Chilean Prices Grow Slower Than Forecast as Food Costs Slide

Chilean consumer prices rose less than analysts forecast last month as falling food costs offset gains in clothing and transport, taking pressure off policy makers to raise borrowing costs.

Prices gained 0.1 percent, the National Statistics Institute said in a report today, below the 0.3 percent median estimate of 16 analysts polled by Bloomberg. Annual inflation eased to 1.3 percent from 1.6 percent in January, while consumer prices excluding fuel and produce gained 0.1 percent from January.

Chile has the slowest inflation in Latin America, even after economic growth exceeded estimates made by analysts for six straight months. While inflation is likely to accelerate in March, there’s little chance the central bank board will tighten monetary policy at next week’s meeting, said Matias Madrid, chief economist at Banco Penta in Santiago.

“There’s a high probability today’s annual inflation will be the slowest of the year, as rates in March will start moving gradually to 3 percent,” Madrid said by phone. “They will keep the interest rate unchanged as economic data for February becomes key in determining whether rates will rise in the second quarter.”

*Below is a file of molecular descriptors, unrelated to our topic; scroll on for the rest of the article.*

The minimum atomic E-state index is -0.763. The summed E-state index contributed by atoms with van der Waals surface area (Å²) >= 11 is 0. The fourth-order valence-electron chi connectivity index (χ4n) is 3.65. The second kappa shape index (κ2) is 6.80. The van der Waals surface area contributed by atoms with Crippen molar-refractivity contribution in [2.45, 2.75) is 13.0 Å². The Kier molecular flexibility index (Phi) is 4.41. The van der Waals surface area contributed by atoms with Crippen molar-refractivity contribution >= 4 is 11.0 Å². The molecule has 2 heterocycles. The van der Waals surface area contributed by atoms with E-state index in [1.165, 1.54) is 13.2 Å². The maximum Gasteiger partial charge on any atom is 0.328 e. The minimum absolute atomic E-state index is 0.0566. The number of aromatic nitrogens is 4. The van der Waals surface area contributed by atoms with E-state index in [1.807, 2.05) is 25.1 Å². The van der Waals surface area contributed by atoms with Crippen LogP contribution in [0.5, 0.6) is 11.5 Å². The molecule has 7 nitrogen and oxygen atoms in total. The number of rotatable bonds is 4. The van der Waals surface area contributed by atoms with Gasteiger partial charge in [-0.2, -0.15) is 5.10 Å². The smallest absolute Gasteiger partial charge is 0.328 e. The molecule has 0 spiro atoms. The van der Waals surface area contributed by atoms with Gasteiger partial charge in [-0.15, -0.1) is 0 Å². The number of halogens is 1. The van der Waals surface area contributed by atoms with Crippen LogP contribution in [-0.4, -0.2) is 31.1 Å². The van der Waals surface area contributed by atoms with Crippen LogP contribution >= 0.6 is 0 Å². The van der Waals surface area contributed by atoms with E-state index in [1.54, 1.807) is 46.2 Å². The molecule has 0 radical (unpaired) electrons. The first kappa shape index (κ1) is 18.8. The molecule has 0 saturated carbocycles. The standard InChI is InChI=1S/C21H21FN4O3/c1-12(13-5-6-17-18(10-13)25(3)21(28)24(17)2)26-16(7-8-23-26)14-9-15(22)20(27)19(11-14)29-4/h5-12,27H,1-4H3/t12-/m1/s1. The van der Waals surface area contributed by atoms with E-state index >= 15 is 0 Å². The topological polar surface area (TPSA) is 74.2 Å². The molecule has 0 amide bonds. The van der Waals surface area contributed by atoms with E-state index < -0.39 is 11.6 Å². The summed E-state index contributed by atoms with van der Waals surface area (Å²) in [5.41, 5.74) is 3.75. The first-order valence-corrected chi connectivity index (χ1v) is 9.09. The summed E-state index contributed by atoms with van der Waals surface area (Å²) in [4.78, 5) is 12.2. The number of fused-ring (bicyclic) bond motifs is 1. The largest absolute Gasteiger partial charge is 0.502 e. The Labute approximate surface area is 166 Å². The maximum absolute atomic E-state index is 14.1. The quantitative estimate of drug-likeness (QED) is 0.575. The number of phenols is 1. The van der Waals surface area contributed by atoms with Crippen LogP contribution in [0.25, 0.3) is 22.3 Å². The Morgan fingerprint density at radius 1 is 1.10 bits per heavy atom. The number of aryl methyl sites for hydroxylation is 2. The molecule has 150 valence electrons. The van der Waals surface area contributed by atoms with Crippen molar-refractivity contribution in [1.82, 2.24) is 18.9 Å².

Analysts polled by the central bank on Feb. 11 forecast inflation will reach the mid-point of the bank’s 2 percent to 4 percent target band within 11 months. Benchmark borrowing costs will remain at today’s 5 percent through the end of this year before rising a quarter-point in 2014, according to the survey.

Food Costs

The price of food and drinks slipped 0.7 percent in February from the previous month, partially offsetting a 0.7 percent gain in clothing and 1.2 percent increase in transport costs, the institute said in today’s report. Beef prices fell 1.9 percent in the month while gasoline and electricity rose 3.4 percent and 2.2 percent respectively, it said.

Two-year breakeven inflation, which is derived from the difference between nominal and inflation-linked yields on swaps, was unchanged from yesterday’s 2.98 percent as of 9:08 a.m. in Santiago. Breakevens have increased 24 basis points, or 0.24 percentage point, since the end of last year.

The pick-up in inflation implied by the breakeven rates may be accompanied by an economic deceleration, with gross domestic product expanding 4.9 percent in 2013 after climbing 5.5 percent in the first three quarters of 2012, analysts polled by the central bank forecast. The central bank is scheduled to publish fourth-quarter GDP data on March 18.

That slowdown has yet to materialize, as the economy expanded 6.7 percent in January from the previous year, the central bank reported this week. It was the fastest growth in three months and the ninth time in a year that analysts polled by Bloomberg have underestimated economic expansion.

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